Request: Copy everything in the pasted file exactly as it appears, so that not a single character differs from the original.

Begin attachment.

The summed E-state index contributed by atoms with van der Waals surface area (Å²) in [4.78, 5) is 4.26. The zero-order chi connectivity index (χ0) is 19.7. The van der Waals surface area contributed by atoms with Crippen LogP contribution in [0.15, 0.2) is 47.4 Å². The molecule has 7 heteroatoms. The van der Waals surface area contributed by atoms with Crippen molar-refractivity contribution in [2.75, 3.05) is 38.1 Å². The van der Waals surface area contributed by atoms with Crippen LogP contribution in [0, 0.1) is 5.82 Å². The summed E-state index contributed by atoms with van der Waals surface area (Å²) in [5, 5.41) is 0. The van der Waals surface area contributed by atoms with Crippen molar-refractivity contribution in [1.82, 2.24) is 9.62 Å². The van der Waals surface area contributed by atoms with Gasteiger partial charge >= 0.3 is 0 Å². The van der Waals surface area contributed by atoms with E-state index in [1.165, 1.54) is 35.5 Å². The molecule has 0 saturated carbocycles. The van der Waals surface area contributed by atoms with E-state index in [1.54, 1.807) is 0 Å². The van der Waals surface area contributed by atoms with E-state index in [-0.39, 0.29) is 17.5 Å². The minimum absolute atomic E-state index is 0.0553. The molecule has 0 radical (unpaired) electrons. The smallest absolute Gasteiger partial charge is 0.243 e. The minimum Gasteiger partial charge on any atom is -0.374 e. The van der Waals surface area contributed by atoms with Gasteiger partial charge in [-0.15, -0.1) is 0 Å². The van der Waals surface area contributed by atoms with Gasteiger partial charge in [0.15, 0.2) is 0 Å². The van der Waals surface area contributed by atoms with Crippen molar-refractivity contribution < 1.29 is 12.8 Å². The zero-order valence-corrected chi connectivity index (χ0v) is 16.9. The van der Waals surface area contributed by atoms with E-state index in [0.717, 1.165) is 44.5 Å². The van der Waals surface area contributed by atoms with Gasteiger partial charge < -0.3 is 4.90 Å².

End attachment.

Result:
The summed E-state index contributed by atoms with van der Waals surface area (Å²) in [4.78, 5) is 4.26. The zero-order chi connectivity index (χ0) is 19.7. The van der Waals surface area contributed by atoms with Crippen LogP contribution in [0.15, 0.2) is 47.4 Å². The molecule has 7 heteroatoms. The van der Waals surface area contributed by atoms with Crippen molar-refractivity contribution in [2.75, 3.05) is 38.1 Å². The van der Waals surface area contributed by atoms with Crippen LogP contribution in [0, 0.1) is 5.82 Å². The summed E-state index contributed by atoms with van der Waals surface area (Å²) in [5, 5.41) is 0. The van der Waals surface area contributed by atoms with Crippen molar-refractivity contribution in [1.82, 2.24) is 9.62 Å². The van der Waals surface area contributed by atoms with Gasteiger partial charge >= 0.3 is 0 Å². The van der Waals surface area contributed by atoms with E-state index in [1.165, 1.54) is 35.5 Å². The molecule has 0 saturated carbocycles. The van der Waals surface area contributed by atoms with E-state index in [1.54, 1.807) is 0 Å². The van der Waals surface area contributed by atoms with E-state index in [-0.39, 0.29) is 17.5 Å². The minimum absolute atomic E-state index is 0.0553. The molecule has 0 radical (unpaired) electrons. The smallest absolute Gasteiger partial charge is 0.243 e. The minimum Gasteiger partial charge on any atom is -0.374 e. The van der Waals surface area contributed by atoms with Gasteiger partial charge in [-0.15, -0.1) is 0 Å². The van der Waals surface area contributed by atoms with Gasteiger partial charge in [0.15, 0.2) is 0 Å². The van der Waals surface area contributed by atoms with Crippen molar-refractivity contribution < 1.29 is 12.8 Å². The zero-order valence-corrected chi connectivity index (χ0v) is 16.9. The van der Waals surface area contributed by atoms with E-state index in [0.717, 1.165) is 44.5 Å². The van der Waals surface area contributed by atoms with Gasteiger partial charge < -0.3 is 4.90 Å².